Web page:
Parsley Pesto Pasta

$4.18 recipe / $0.52 serving
by Beth - Budget Bytes
4.93 from 13 votes
Pin RecipeJump to recipe →

This post contains some affiliate links, which means that we make a small commission off items you purchase at no additional cost to you.

Who doesn’t love pesto, right? It’s rich, flavorful, and it can turn something completely boring (like pasta) into something spectacular. The only problem is that it’s full of expensive ingredients (fresh herbs, pine nuts, olive oil, cheese, etc.). So, I’ve made this simplified “beggar’s pesto” to satisfy my cravings for pesto pasta.

I can usually get parsley for less than a dollar per bunch so I substituted it for the usual basil. Parsley still lends a bright, fresh flavor, which is needed to balance the rich olive oil and zesty garlic. I skipped the pine nuts all together, but you can also try using about a half cup of walnuts if you’ve got a few dollars to spare. Try to buy the walnuts from bulk bins so that you only have to buy the small amount that you need. I actually forgot to buy a fresh lemon, so I used some lemon juice that I had in my fridge. You can use the juice from one whole lemon and also add in the zest for more flavor.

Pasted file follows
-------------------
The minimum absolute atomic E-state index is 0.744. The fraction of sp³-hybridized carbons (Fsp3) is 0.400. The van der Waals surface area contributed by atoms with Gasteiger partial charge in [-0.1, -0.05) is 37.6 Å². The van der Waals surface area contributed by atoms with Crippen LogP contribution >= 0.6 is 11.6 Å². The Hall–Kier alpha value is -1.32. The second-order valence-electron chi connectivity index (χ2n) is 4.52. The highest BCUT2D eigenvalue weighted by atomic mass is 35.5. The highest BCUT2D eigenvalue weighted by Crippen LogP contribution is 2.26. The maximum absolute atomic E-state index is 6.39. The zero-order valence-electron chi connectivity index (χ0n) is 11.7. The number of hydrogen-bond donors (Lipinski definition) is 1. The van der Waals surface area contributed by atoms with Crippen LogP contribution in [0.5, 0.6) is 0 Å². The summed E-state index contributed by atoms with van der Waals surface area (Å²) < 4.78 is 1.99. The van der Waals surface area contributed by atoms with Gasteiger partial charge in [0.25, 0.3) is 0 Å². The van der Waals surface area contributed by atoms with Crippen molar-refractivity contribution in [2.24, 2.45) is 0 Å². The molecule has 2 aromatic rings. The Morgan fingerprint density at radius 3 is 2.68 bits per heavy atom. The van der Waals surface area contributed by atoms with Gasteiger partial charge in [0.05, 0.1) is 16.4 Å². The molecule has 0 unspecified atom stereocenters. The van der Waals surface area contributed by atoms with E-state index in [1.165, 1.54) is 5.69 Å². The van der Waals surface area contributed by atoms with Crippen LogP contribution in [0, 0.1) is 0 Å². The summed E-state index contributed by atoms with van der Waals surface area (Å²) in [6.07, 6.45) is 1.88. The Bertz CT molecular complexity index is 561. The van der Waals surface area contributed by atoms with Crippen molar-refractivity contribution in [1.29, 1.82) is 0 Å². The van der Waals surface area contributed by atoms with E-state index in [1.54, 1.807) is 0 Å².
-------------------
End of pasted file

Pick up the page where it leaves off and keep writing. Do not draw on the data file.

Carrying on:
This recipe for Parsley Pesto Pasta is really quick and easy, and makes a ton. It makes 8 side dish sized servings (2 oz. pasta each), or 4-6 main dish servings. Add some grilled chicken and a fresh side salad for a complete meal! Also, check the bottom of the post for a few variation ideas.

Parsley Pesto Pasta

Top view of a plate of Parsley Pesto Pasta